This year, Americans are expected to eat a record amount of red meat and poultry for an average of 222 pounds a person. This is great news for small butcher shops, as they begin seeing a trend of more meat eaters shopping there opposed to the larger grocery stores.
Marczyk Fine Foods in Denver, Colorado is one of those small shops. Operations Director Mark Johnson says their meat is “amazingly different.” Johnson says the store has been getting their meat from the same farm since they opened 16 years ago.
“Never biotics, never meat products in an animal feed,” explains Johnson.
That level of quality is just one reason why Marczyk and other butcher shops around the country are seeing a renaissance of sorts, as supermarket competition ramps up.
“Our sales just keep climbing every year,” Johnson says.
Two-thirds of consumers say clean eating is a path to better eating, according to research done by the consumer market research firm NPD Group. Additionally, a survey by the Pew Research Center found 4 in 10 Americans favor organic and non-GMO foods.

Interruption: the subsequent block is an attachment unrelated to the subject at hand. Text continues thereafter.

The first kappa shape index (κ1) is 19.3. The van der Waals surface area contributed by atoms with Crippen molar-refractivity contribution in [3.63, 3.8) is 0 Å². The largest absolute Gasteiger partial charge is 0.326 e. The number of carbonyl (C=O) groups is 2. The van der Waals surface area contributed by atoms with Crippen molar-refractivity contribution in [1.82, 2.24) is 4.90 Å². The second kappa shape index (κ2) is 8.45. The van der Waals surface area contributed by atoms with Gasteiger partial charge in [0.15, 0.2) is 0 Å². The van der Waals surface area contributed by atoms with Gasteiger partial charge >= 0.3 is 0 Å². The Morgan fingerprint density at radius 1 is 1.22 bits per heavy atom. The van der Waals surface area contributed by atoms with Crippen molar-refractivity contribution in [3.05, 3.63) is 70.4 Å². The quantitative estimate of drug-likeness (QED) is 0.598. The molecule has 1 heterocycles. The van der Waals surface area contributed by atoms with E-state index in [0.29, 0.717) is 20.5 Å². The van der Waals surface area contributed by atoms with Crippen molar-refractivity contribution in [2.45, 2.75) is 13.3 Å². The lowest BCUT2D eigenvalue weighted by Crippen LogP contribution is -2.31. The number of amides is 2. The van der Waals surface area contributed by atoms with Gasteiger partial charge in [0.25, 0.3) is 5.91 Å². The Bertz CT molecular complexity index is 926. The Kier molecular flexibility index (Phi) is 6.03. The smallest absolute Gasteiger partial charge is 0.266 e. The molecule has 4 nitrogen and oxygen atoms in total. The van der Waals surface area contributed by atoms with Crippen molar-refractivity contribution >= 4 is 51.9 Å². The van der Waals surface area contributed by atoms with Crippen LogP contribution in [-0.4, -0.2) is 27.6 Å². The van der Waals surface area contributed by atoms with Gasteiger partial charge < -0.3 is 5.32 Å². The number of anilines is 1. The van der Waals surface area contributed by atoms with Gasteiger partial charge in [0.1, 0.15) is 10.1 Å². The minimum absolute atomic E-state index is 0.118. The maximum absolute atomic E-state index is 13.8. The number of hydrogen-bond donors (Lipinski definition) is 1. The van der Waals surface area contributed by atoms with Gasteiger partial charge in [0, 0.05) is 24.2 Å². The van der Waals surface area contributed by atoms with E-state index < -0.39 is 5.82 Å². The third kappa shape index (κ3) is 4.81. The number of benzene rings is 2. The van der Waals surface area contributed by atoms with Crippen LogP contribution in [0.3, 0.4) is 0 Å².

“People are just becoming a lot more, wanting to be more aware of where their food comes from,” says Johnson.
Johnson says workers at Marczyk can tell their customers details about where their meat comes from.
“We know exactly what goes into our ground beef,” he says. “We grind it.”
That gives them and other local butchers a tighter connection to the supply chain than larger stores.
“We get phone calls; we have conversations we shop with people,” Johnson says. “You know we, at times, have to explain why or why our filets are priced where they are or where the quality is.”
These butcher shops hope by providing great food with a personal touch, they can continue to thrive.